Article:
These distinctions matter. Since 9/11, international policymakers have tended to divide fragile states into two categories. There are chaotic places like Haiti and Liberia that deserve help on humanitarian grounds. Then there are those like Somalia and Syria that have the potential to be the “next Afghanistan,” shorthand for a potential safe haven for al-Qaida-affiliated groups or others with similar goals. Mali falls squarely into the latter category. It is distinctly harder to place the CAR.
Many Western observers still view the CAR as a larger and less manageable version of Haiti. They see its descent into violence as the inevitable result of prolonged poverty and neglect. But they do not believe it is a future Islamist haven. Many of these skeptics, including American and British officials, were originally opposed to much serious engagement at all. They have since partially relented. American Ambassador to the U.N. Samantha Power visited the country in December
.* Britain has also taken the situation more seriously. As I discussed last week
, the European Union has rallied behind France over the crisis, promising to send soldiers to help it secure the airport in Bangui.
But while Washington and London may now concur that the CAR deserves attention, this does not mean that officials in either capital want to get involved in rebuilding the country. They question if this is truly possible and would rather concentrate on alleviating the current horror and then seeing what, if anything can be done to prevent its recurrence. South Sudan, Somalia and Syria will also demand more resources over the year ahead. By contrast, French diplomats and U.N. officials believe that the CAR presents a longer-term threat.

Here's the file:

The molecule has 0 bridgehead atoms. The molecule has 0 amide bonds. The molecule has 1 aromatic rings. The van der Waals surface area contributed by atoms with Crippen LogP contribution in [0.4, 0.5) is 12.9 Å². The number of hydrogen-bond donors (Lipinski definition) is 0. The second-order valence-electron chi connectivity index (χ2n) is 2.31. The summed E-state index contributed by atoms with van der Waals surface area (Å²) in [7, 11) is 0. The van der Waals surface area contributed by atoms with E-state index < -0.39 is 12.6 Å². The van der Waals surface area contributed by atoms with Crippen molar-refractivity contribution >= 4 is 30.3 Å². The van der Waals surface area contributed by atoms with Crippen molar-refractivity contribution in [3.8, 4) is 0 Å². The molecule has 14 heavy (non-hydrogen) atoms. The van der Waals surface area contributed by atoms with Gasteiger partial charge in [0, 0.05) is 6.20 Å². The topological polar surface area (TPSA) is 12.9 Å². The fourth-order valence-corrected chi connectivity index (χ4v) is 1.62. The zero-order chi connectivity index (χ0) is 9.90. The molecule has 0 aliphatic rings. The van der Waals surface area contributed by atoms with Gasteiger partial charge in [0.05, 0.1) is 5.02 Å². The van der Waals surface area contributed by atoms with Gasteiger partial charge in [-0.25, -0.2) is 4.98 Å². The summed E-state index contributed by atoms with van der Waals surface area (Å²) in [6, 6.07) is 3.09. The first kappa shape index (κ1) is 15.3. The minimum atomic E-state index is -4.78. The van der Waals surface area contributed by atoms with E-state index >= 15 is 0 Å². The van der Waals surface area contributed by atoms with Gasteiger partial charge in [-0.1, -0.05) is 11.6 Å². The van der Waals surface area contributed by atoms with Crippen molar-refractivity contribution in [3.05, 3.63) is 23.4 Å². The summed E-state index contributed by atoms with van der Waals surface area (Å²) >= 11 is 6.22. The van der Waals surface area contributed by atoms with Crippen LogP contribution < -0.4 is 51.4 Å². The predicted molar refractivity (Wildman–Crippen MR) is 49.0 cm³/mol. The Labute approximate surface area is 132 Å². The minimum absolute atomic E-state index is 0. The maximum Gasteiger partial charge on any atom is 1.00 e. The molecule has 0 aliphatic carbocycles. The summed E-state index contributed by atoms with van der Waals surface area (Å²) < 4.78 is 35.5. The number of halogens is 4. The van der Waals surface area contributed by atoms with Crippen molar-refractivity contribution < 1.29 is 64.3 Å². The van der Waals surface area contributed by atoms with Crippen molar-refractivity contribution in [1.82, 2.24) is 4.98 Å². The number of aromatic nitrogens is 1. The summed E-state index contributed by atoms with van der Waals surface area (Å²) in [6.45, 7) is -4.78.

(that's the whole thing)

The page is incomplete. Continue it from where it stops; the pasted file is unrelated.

It’s known that Boko Haram, the Nigerian Islamist group, has already looked for footholds
in the CAR. In a worst-case scenario, agents of al-Qaida and Somalia’s al-Shabab could infiltrate the country and exploit the current grass-roots divisions between Christians and Muslims. The CAR could be the next Afghanistan after all. To counter this nightmare, Paris is looking for a long-term stabilization strategy, starting with a U.N. force
of up to 10,000 troops to bring the country under control. On this basis, it might be possible to solidify some sort of viable state and keep the Islamists at arm’s length.
In the months ahead, the minimalist and maximalist camps are likely to battle over plans for the CAR’s future. The likeliest outcome is a mid-sized international presence in the CAR that will be sufficient to prevent its complete collapse but not enough to restore it to full order. Perhaps this is all we can hope for: It’s not clear that even 10,000 U.N. troops could completely halt the sort of pernicious, murderous violence that now infects the country. Equally, a mission of this type might not be equipped to tackle the transnational threats from Boko Haram and al-Shabab that could escalate a broader crisis.
But at the very least, a hefty U.N. military deployment can test how menacing the situation in the CAR actually is. It’s possible that a larger international force could stem the lower-level criminality that fuels the crisis, but the truth is that we won’t know how to deal with the CAR until we really understand what is happening there. Until then, we should start to experiment with the few crisis management options we do have before it’s too late.
* Editor's note: An earlier version of this article stated incorrectly that Samantha Power visited the Central African Republic in January; her trip was in December.
Richard Gowan is the associate director for Crisis Management and Peace Operations at New York University’s Center on International Cooperation and a senior policy fellow at the European Council on Foreign Relations. His weekly column for World Politics Review, Diplomatic Fallout, appears every Monday.